On Target gene sequencing, two heterozygous variations in the ERCC2 gene were detected in all the three siblings [Figure 1c]. A heterozygous missense variation in exon 8 of the ERCC2 gene (chr19:45867700) that results in the amino acid substitution of Asparagine for Aspartic acid at codon 234 (p.D234N; ENST00000391945) and a heterozygous missense variation in exon 21 of the ERCC2 gene (chr19:45855768) that results in the amino acid substitution of Glycine for Aspartic acid at codon 681 (p.D681G; ENST00000391945) was detected. The parents were heterozygous for one variant each. Both variants were also extensively analyzed for pathogenicity and analysis revealed the variants are predicted to be probably damaging by PolyPhen-2 and damaging by SIFT, LRT and Mutation Taster.
|Figure 1c: Targeted amplicon sequencing showing the compound heterozygous variation in all the affected siblings|
Absence of skin and eye cancer in our patients even at age of 14 years made us think whether a novel mutation in ERCC2 gene produces a noncancerous phenotype of XP. There is one case report from Japan of such mild presentation with other novel mutation in ERCC2.
Mutations in the human XPD helicase gene are mainly single residue changes; yet they cause three strikingly different genetic disorders: XP, XP/CS (cockayne syndrome), and trichothiodystrophy (TTD). Although all three diseases share a photo-sensitivity phenotype, they differ greatly in their predispositions to cancer or accelerated aging. XP patients show several thousand-fold increase in skin cancer, whereas neither CS nor TTD patients shows an increase in the cancer incidence despite photosensitivity. Furthermore, both CS and TTD are premature aging diseases plus developmental disorders. A previous paper reporting a patient with compound heterozygous variant with D681N suggests the variant might cause less severe manifestations of disease.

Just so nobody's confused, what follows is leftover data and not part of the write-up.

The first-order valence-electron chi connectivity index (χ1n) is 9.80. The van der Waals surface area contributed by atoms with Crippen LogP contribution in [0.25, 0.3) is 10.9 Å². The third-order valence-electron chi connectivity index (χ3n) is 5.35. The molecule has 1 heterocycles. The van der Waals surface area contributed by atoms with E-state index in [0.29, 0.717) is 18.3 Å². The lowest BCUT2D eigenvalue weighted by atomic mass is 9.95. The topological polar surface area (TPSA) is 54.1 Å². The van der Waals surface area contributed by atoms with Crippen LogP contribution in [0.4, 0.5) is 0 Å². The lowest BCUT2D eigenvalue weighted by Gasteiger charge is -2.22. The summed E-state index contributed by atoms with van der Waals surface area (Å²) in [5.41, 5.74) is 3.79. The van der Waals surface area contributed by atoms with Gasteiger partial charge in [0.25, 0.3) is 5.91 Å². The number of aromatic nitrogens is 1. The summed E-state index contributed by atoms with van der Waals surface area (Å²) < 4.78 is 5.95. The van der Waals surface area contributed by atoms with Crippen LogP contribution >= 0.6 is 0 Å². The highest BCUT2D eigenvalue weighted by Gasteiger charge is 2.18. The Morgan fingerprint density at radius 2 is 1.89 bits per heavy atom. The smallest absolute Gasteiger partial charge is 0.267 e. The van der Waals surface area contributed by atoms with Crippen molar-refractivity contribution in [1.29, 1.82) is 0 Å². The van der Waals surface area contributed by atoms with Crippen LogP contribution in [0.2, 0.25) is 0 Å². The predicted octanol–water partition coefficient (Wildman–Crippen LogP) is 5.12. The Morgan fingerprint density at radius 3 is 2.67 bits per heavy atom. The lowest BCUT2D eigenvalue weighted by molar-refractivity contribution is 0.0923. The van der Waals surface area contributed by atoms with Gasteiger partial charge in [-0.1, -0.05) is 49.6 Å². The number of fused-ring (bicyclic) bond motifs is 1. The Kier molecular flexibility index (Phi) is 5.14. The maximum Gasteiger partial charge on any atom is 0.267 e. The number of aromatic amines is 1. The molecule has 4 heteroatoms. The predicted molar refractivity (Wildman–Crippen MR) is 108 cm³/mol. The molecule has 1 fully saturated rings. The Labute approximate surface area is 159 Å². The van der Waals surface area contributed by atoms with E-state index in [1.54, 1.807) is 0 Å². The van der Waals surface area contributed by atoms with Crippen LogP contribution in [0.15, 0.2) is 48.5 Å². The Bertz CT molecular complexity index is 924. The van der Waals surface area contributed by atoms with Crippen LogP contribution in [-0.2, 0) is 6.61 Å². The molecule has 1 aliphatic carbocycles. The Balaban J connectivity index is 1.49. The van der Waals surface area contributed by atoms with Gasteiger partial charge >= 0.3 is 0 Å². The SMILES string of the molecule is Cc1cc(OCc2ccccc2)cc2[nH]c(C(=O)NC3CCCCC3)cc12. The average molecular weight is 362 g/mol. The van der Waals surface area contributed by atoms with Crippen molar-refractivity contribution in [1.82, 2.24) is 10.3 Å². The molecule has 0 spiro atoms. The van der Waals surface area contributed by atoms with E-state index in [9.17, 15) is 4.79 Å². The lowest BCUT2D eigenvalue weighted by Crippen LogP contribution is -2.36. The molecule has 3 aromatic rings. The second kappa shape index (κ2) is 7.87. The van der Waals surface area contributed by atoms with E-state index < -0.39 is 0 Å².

In general, each mutational change in the XPD gene is specific for a particular clinical phenotype. The aforementioned case report significantly contributes to the understanding of genotype phenotype correlations in children with XP not having ocular or dermatologic malignancies. In this perspective, it is very important to establish a genetic diagnosis in children with XP to exactly prognosticate these patients and do an accurate genetic counseling of these families. A longer follow-up is required before conclusively saying that this is a noncancerous variant of XP and these families should be followed up life-long to better understand the natural history of this novel genotype.
Dr. Vinod Scaria (Scientist at CSIR-IGIB), and Dr. Mohammed Faruq and also CSIR Grant GOMED for performing Sanger sequencing of the family under guardian project.
Declaration of patient consent
The authors certify that they have obtained all appropriate patient consent forms. In the form, the patients have given their consent for their images and other clinical information to be reported in the journal. The patients understand that their names and initials will not be published and due efforts will be made to conceal their identity, but anonymity cannot be guaranteed.
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Conflicts of interest
There are no conflicts of interest.